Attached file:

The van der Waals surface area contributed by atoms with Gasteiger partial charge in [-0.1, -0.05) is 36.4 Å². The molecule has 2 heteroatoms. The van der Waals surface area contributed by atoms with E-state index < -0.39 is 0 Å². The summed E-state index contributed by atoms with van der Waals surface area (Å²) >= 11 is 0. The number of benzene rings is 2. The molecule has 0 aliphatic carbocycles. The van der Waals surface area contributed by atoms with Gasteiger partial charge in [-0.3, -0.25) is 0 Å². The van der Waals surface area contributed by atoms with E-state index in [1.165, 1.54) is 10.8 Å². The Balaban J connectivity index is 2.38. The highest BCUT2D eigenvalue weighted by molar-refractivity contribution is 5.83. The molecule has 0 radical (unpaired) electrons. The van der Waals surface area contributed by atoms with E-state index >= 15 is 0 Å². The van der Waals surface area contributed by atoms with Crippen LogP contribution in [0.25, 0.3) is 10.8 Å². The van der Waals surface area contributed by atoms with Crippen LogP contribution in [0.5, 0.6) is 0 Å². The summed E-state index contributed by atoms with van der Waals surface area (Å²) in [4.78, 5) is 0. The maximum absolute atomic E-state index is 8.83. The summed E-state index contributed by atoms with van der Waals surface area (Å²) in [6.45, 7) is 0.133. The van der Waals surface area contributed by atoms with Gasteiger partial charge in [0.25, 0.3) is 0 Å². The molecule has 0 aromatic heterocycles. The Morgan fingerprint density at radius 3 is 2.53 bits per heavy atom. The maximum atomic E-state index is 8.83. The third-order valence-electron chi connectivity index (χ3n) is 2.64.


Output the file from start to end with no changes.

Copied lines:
The van der Waals surface area contributed by atoms with Gasteiger partial charge in [-0.1, -0.05) is 36.4 Å². The molecule has 2 heteroatoms. The van der Waals surface area contributed by atoms with E-state index < -0.39 is 0 Å². The summed E-state index contributed by atoms with van der Waals surface area (Å²) >= 11 is 0. The number of benzene rings is 2. The molecule has 0 aliphatic carbocycles. The van der Waals surface area contributed by atoms with Gasteiger partial charge in [-0.3, -0.25) is 0 Å². The van der Waals surface area contributed by atoms with E-state index in [1.165, 1.54) is 10.8 Å². The Balaban J connectivity index is 2.38. The highest BCUT2D eigenvalue weighted by molar-refractivity contribution is 5.83. The molecule has 0 radical (unpaired) electrons. The van der Waals surface area contributed by atoms with E-state index >= 15 is 0 Å². The van der Waals surface area contributed by atoms with Crippen LogP contribution in [0.25, 0.3) is 10.8 Å². The van der Waals surface area contributed by atoms with Crippen LogP contribution in [0.5, 0.6) is 0 Å². The summed E-state index contributed by atoms with van der Waals surface area (Å²) in [4.78, 5) is 0. The maximum absolute atomic E-state index is 8.83. The summed E-state index contributed by atoms with van der Waals surface area (Å²) in [6.45, 7) is 0.133. The van der Waals surface area contributed by atoms with Gasteiger partial charge in [0.25, 0.3) is 0 Å². The molecule has 0 aromatic heterocycles. The Morgan fingerprint density at radius 3 is 2.53 bits per heavy atom. The maximum atomic E-state index is 8.83. The third-order valence-electron chi connectivity index (χ3n) is 2.64.